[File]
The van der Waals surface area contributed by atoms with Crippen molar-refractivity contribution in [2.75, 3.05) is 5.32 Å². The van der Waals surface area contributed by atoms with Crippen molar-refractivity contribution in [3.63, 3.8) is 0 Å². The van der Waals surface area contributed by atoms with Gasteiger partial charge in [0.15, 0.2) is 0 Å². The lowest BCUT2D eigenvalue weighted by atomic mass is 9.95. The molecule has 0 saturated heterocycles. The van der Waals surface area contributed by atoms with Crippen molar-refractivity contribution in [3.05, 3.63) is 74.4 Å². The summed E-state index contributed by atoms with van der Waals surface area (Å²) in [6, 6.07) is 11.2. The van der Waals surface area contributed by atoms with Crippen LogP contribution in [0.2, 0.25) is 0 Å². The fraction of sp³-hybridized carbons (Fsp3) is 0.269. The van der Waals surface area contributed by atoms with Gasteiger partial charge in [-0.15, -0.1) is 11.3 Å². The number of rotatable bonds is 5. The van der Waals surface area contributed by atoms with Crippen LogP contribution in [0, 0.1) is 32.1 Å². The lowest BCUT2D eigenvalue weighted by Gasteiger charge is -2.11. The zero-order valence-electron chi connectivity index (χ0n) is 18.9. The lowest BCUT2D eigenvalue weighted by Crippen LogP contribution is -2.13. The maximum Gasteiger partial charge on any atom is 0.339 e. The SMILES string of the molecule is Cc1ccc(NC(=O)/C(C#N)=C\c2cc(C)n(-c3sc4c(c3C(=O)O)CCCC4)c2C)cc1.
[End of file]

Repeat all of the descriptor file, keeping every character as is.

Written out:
The van der Waals surface area contributed by atoms with Crippen molar-refractivity contribution in [2.75, 3.05) is 5.32 Å². The van der Waals surface area contributed by atoms with Crippen molar-refractivity contribution in [3.63, 3.8) is 0 Å². The van der Waals surface area contributed by atoms with Gasteiger partial charge in [0.15, 0.2) is 0 Å². The lowest BCUT2D eigenvalue weighted by atomic mass is 9.95. The molecule has 0 saturated heterocycles. The van der Waals surface area contributed by atoms with Crippen molar-refractivity contribution in [3.05, 3.63) is 74.4 Å². The summed E-state index contributed by atoms with van der Waals surface area (Å²) in [6, 6.07) is 11.2. The van der Waals surface area contributed by atoms with Crippen LogP contribution in [0.2, 0.25) is 0 Å². The fraction of sp³-hybridized carbons (Fsp3) is 0.269. The van der Waals surface area contributed by atoms with Gasteiger partial charge in [-0.15, -0.1) is 11.3 Å². The number of rotatable bonds is 5. The van der Waals surface area contributed by atoms with Crippen LogP contribution in [0, 0.1) is 32.1 Å². The lowest BCUT2D eigenvalue weighted by Gasteiger charge is -2.11. The zero-order valence-electron chi connectivity index (χ0n) is 18.9. The lowest BCUT2D eigenvalue weighted by Crippen LogP contribution is -2.13. The maximum Gasteiger partial charge on any atom is 0.339 e. The SMILES string of the molecule is Cc1ccc(NC(=O)/C(C#N)=C\c2cc(C)n(-c3sc4c(c3C(=O)O)CCCC4)c2C)cc1.